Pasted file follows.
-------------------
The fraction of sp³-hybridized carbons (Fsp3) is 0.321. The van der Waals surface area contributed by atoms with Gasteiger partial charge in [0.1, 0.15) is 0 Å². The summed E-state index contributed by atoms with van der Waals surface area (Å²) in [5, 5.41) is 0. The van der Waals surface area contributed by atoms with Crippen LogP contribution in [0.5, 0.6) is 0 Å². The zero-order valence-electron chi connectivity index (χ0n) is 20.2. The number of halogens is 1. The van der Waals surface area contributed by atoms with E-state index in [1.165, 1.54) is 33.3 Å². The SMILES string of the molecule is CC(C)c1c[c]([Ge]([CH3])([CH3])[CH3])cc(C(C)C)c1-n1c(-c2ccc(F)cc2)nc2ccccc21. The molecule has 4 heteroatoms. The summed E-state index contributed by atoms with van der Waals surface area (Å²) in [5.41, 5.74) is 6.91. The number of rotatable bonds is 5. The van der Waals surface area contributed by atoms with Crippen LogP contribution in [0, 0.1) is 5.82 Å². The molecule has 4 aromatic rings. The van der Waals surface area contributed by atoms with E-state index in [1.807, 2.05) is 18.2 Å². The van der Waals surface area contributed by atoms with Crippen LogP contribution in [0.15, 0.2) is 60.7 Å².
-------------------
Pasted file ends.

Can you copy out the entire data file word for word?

The fraction of sp³-hybridized carbons (Fsp3) is 0.321. The van der Waals surface area contributed by atoms with Gasteiger partial charge in [0.1, 0.15) is 0 Å². The summed E-state index contributed by atoms with van der Waals surface area (Å²) in [5, 5.41) is 0. The van der Waals surface area contributed by atoms with Crippen LogP contribution in [0.5, 0.6) is 0 Å². The zero-order valence-electron chi connectivity index (χ0n) is 20.2. The number of halogens is 1. The van der Waals surface area contributed by atoms with E-state index in [1.165, 1.54) is 33.3 Å². The SMILES string of the molecule is CC(C)c1c[c]([Ge]([CH3])([CH3])[CH3])cc(C(C)C)c1-n1c(-c2ccc(F)cc2)nc2ccccc21. The molecule has 4 heteroatoms. The summed E-state index contributed by atoms with van der Waals surface area (Å²) in [5.41, 5.74) is 6.91. The number of rotatable bonds is 5. The van der Waals surface area contributed by atoms with Crippen LogP contribution in [0, 0.1) is 5.82 Å². The molecule has 4 aromatic rings. The van der Waals surface area contributed by atoms with E-state index in [1.807, 2.05) is 18.2 Å². The van der Waals surface area contributed by atoms with Crippen LogP contribution in [0.15, 0.2) is 60.7 Å².